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Students to rate courses, Instructors

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NAIT is piloting an online survey that will allow students the opportunity to give campus-wide feedback on their instructors. The goal is to have the survey fully implemented by early 2019.

“Students have been asking for a number of years, and rightly so, for a more consistent institute-wide opportunity to provide feedback on every single course and every instructor on the credit side,” said NAIT VP Academic Dr. Susan Fitzsimmons.

Questions will be the same for every student in every program, making the survey standard across NAIT. Niki Anderson, director of Strategic Initiatives and her team are leading the way in streamlining student feedback.

“We know that there are programs and areas that are doing student surveys but currently they are asking different questions and the information is going different places,” said Anderson. “So the broad goal is that NAIT, from all credit programs, consistently knows how the students are feeling about the programs.”

Anderson’s team is working with NAIT’s Learning and Teaching Commons and the institutional research department in collecting data from other post-secondary surveys in Alberta.

“Basically, we’ve designed what we think are the best questions. But part of the pilot will be vetting them past the instructors, past their mentors, and past the students as well.”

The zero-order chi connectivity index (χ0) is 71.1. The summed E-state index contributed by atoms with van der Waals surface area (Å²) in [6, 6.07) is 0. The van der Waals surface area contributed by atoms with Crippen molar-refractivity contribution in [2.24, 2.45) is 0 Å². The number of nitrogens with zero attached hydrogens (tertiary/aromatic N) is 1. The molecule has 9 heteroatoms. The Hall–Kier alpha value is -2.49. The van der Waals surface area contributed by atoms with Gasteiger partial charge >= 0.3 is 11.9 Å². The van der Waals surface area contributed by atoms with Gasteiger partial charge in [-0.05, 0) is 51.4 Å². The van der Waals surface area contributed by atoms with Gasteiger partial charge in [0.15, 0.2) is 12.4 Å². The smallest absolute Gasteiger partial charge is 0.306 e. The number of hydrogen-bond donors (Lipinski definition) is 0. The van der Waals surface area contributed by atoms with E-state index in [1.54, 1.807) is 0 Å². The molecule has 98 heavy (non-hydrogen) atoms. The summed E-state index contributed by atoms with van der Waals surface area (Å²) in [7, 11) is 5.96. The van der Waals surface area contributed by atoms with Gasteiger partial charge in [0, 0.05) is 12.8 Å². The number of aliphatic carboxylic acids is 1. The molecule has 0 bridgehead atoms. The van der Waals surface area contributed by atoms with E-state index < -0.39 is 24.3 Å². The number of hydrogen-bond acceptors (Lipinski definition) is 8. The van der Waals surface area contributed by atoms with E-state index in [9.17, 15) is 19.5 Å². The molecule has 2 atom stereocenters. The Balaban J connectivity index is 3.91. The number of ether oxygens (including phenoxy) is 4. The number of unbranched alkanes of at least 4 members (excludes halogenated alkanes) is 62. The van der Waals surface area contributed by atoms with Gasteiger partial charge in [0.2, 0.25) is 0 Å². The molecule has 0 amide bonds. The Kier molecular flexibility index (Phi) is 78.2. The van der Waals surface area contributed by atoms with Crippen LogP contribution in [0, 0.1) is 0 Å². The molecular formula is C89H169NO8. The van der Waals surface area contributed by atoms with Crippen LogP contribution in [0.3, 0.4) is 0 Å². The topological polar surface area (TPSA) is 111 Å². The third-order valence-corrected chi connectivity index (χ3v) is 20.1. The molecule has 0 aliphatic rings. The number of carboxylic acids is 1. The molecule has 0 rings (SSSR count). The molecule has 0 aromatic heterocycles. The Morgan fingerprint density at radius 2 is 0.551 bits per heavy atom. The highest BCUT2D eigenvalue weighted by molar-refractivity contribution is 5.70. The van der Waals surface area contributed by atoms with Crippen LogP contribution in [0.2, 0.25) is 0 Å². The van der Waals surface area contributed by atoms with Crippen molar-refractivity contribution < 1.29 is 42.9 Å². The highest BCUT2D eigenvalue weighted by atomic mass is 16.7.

The student feedback will go directly to that instructor and their program chair after final grades have been posted. This is meant to get the best responses from students who may feel uncomfortable if it were released while the class was in session.

“The reason we are providing it after grades is because the flip side of wanting to give feedback is students also want to feel safe giving feedback,” said Fitzsimmons. “Now of course, because it’s electronic there isn’t a way to trace it back to the students but there is always that fear that if I write this comment about a certain someone or a certain situation, that somehow the instructor might guess it was from me. We do everything we can to protect that anonymity but students are still worried sometimes.”

Since NAIT is a polytechnic, it isn’t easy to accommodate the many differing schedules.

“I think when we looked there was hundreds and hundreds [of students] within a semester of different start and end dates, so there was a lot of what some would call ‘the boring work,’” continued Niki Anderson. “You know, figuring out how are the instructors going to know that it’s time, how, as NAIT, will we know if the surveys were deployed … so a lot of the background work has been understanding the data we have and seeing how accurate it is.”

NAIT piloted a similar paper survey two years ago with limited success when Anderson was director of Engagement. They are hoping to learn from that experience this time around.

“A lot of that information and data should not have changed over the past two years but doing a paper survey was cumbersome. As a technology institute it just didn’t make sense using a paper survey, so a large part of the wait has been developing the technology.”

Most post-secondary schools in Alberta are already do something similar. Fitzsimmons thinks it’s NAIT turn to do the same.

“I think it’s important for students to have that voice,” said Fitzsimmons. “We believe the quality of teaching here is very high but we don’t have great data to show that at the moment.”

The implementation process will begin in the fall semester of 2018 with the goal of having it up and running by the winter term next year.

– Michael Menzies, Senior Editor

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